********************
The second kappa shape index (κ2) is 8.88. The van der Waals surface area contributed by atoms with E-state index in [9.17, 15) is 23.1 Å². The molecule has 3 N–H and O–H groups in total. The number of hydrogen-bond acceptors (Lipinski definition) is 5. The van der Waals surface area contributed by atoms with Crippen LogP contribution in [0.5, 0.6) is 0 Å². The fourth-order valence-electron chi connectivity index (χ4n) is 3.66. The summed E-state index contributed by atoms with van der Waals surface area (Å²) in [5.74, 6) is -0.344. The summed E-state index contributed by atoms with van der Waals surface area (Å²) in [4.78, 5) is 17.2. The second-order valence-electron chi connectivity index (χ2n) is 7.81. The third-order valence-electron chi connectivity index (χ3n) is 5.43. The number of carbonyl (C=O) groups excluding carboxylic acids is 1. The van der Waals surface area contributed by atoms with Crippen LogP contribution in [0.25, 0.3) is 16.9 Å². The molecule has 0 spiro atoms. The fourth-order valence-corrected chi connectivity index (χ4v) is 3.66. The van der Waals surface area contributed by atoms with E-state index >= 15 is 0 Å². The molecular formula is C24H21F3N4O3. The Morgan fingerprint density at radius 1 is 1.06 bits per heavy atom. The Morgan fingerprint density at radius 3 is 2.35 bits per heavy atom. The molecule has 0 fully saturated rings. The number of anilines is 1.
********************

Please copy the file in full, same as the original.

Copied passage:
The second kappa shape index (κ2) is 8.88. The van der Waals surface area contributed by atoms with E-state index in [9.17, 15) is 23.1 Å². The molecule has 3 N–H and O–H groups in total. The number of hydrogen-bond acceptors (Lipinski definition) is 5. The van der Waals surface area contributed by atoms with Crippen LogP contribution in [0.5, 0.6) is 0 Å². The fourth-order valence-electron chi connectivity index (χ4n) is 3.66. The summed E-state index contributed by atoms with van der Waals surface area (Å²) in [5.74, 6) is -0.344. The summed E-state index contributed by atoms with van der Waals surface area (Å²) in [4.78, 5) is 17.2. The second-order valence-electron chi connectivity index (χ2n) is 7.81. The third-order valence-electron chi connectivity index (χ3n) is 5.43. The number of carbonyl (C=O) groups excluding carboxylic acids is 1. The van der Waals surface area contributed by atoms with Crippen LogP contribution in [0.25, 0.3) is 16.9 Å². The molecule has 0 spiro atoms. The fourth-order valence-corrected chi connectivity index (χ4v) is 3.66. The van der Waals surface area contributed by atoms with E-state index >= 15 is 0 Å². The molecular formula is C24H21F3N4O3. The Morgan fingerprint density at radius 1 is 1.06 bits per heavy atom. The Morgan fingerprint density at radius 3 is 2.35 bits per heavy atom. The molecule has 0 fully saturated rings. The number of anilines is 1.